Bond’s pilgrimage to Lynd’s grave presages several additional deaths in the film. Bond’s best friend, CIA Agent Felix Leiter, and his mortal enemy, Ernst Stavro Blofeld, are killed in separate incidents. Even Bond himself perishes in the climax of No Time to Die. He sacrifices himself to foil a scheme by Lyutsifer Safin to unleash a bioweapon upon the world that is transmitted by touch and kills its victims based upon their DNA. After a missile strike is launched against Safin’s compound, Bond stays behind to assure that the silo’s blast-proof doors stay open. Bond’s gesture that not only saves the world but allows his current paramour, Madeleine Swann, and the young daughter he never knew he had, to safely escape the island.

Given how much of No Time to Die is pervaded by a sense of grief and sorrow, the decision to include a title song reflective of the film’s solemnity and melancholy makes perfect sense. Like some of the other nominees, Eilish’s tune begins slowly and quietly with a piano plunking out a repeated four note motif accompanied by strings and low brass. Eilish intones the first lyric, “I should have known” in a sung whisper. The serpentine melody unwinds through the verse and chorus, eventually taking Eilish into the upper range of her soprano on the lines:

Fool me once, fool me twice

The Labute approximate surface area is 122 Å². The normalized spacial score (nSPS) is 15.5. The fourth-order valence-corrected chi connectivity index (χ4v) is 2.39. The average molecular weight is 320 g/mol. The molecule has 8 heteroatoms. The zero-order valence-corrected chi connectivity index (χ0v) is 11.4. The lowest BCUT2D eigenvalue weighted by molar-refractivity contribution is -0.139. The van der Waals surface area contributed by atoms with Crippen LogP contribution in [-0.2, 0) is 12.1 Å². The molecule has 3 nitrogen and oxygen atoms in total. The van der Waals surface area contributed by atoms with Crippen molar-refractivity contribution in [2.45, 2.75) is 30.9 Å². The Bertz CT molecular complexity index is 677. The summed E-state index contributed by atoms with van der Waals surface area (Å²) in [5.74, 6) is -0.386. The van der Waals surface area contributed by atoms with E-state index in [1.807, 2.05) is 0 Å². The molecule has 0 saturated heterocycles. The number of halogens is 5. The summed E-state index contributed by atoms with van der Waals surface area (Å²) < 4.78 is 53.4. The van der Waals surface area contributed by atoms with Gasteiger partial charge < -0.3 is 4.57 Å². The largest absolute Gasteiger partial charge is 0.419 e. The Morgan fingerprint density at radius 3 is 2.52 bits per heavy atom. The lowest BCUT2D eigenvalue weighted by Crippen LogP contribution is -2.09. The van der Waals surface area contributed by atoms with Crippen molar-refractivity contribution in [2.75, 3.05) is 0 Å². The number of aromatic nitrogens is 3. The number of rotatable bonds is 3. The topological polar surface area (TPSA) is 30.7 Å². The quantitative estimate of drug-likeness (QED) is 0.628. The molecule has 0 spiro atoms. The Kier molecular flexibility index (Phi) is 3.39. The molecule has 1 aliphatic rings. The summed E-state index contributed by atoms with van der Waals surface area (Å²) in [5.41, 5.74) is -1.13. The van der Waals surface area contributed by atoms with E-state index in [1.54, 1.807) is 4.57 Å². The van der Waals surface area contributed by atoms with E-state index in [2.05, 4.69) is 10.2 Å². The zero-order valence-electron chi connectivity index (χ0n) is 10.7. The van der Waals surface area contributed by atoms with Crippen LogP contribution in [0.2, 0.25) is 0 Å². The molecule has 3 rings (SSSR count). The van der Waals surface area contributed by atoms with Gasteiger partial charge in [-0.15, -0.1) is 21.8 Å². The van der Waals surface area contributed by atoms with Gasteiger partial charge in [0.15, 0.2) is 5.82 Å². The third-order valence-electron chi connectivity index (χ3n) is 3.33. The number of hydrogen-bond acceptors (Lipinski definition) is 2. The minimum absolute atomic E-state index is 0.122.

Are you death or paradise?

You’ll never see me cry

There’s just no time to die

Just as the chorus ends, a thunderous bass chord enters, and the opening four note motif returns. The song continues to build, and more instruments are added as the song reaches its second chorus. Our four-note motif returns once more, but this time played in full orchestral splendor by the strings and the full brass section. The musical bombast ultimately fulfills the remit of other classic Bond songs. Eilish even follows suit by loudly belting out the chorus, revealing a power and huskiness to her voice that most of her fans probably hadn’t heard before.

“No Time to Die” finishes with a coda that returns to the sparse arrangement of the tune heard at the start. Eilish also goes back to the shivery murmur that is her stock in trade for one last iteration of the chorus’ last two lines.